Raised beds have been used for centuries as a method of vegetable and ornamental gardening. Beds may be raised just enough to layer a good layer of nutrient-rich soil on top of less-than-ideal ground, or they may be raised enough to allow for tending without having to bend over. Beds should be created so you can access them from all sides or be able to reach across the whole structure.
Vegetable and Fruit Gardening
Raised beds are ideal for vegetable and fruit gardening. They are virtually weed-free and require less water and fertilizer than traditional ground gardens. You know the soil that you used to construct the bed, and amendments, such as compost and manure, are only used where needed and not wasted on pathways between rows. Plus, raised beds are not walked upon, so the soil is never compacted like ground gardens, keeping the drainage at an optimal level.
Plan beds in a north/south exposure in full sun when vegetable gardening. There are no special cultivars of any vegetable that is better for raised bed gardening, but you may consider varieties that are more compact when growing to take up less space. Plan your garden accordingly, considering placing taller plants in an area where they will not shade shorter ones. Also, consider saving even more space by using trellis systems to grow vining crops such as pole beans, melons and cucumbers. Place plants such as lettuce, radishes and cabbage at the base of your trellis plants to optimize room. Tomatoes, peppers, corn, okra and any other vegetable that catches your fancy can be grown in a raised bed garden. Do consider moving perennial plants, such as asparagus, rhubarb, strawberries and herbs, to their own raised beds for best results.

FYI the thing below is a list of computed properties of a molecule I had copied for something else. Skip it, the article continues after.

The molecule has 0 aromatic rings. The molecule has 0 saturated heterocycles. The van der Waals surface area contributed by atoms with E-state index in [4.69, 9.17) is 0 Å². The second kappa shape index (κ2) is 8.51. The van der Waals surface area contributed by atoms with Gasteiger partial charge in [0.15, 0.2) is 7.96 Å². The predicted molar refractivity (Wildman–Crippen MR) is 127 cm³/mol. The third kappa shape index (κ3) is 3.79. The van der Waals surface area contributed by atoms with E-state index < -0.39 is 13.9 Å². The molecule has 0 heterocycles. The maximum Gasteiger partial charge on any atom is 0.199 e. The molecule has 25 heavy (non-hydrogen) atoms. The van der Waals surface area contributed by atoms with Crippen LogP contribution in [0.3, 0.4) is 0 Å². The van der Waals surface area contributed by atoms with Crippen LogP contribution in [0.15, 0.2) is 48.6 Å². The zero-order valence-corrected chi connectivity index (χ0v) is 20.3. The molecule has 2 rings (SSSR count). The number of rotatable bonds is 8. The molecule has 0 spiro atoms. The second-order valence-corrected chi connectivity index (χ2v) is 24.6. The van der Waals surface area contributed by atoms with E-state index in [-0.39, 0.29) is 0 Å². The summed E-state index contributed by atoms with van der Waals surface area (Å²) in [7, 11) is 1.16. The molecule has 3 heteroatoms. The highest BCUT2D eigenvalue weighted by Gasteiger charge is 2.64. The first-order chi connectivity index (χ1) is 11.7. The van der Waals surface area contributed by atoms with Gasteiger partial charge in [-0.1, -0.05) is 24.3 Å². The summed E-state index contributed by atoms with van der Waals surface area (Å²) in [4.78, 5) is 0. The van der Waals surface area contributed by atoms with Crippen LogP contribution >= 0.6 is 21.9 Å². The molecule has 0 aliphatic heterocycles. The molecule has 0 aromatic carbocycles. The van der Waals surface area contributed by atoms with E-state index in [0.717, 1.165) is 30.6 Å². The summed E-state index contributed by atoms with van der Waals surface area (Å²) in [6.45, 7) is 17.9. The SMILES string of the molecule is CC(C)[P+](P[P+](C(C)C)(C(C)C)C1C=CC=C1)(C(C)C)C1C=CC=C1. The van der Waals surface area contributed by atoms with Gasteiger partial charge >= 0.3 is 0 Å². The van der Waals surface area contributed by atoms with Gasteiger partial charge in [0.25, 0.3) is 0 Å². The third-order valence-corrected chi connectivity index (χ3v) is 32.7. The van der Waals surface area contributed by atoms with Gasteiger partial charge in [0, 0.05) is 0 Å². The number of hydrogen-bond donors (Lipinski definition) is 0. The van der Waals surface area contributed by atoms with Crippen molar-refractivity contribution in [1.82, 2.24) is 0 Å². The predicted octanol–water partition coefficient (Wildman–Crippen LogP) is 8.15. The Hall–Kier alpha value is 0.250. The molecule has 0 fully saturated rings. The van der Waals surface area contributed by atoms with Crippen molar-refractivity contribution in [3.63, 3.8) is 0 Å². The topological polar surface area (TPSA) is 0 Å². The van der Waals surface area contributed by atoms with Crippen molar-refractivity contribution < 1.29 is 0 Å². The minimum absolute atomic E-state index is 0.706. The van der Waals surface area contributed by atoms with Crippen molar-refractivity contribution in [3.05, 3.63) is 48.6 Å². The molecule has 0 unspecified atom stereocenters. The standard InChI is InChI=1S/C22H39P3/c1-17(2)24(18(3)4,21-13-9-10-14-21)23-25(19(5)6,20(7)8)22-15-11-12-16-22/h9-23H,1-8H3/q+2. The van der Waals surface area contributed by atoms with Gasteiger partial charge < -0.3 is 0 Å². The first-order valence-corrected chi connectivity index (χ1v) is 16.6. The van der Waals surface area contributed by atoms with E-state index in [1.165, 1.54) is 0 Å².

Annual flowers are a perfect choice for raised ornamental gardens for those in wheelchairs or with limited mobility to bend over. Any annual will grow in raised beds, so use your imagination and find the plants that meet your fancy. Consider choosing plants such as lobelia, alyssum, sweet potato vine and black-eyed Susan vine to trail and cascade over the sides of your raised bed for interest. Place tall plants, such as sunflower, hollyhock and tall snapdragon, towards the back of border raised beds and in the middle of those beds that can be accessed from all sides. Fill in the rest of the space with prolific bloomers such as petunia, pansies, cosmos, baby's breath and violas. Choose plants by color and texture as well as following your particular bed's sunlight availability.
In warmer climates, perennials can thrive in raised beds while cooler zones may not be as ideal. Because the root systems of plants are above the protection of the ground, perennial plants may not survive the cold winter. Speak with your local cooperative extension office for advice on how to best over-winter any perennials you may wish to grow in raised beds in your area. In some cases, gardeners will choose to grow perennials as annuals in raised beds simply because they love the way they look, while some choose to plant perennials in the bed still in containers so that it is easy to remove the plant to over-winter in a garage or basement and plant again in spring. For best results, choose native perennials to your growing zone for their hardiness and ease to grow to see if they will survive a winter in your raised bed. Black-eyed Susans, Shasta daisies, daylily, dianthus, creeping phlox and coneflowers are all excellent choices for their ease in care.
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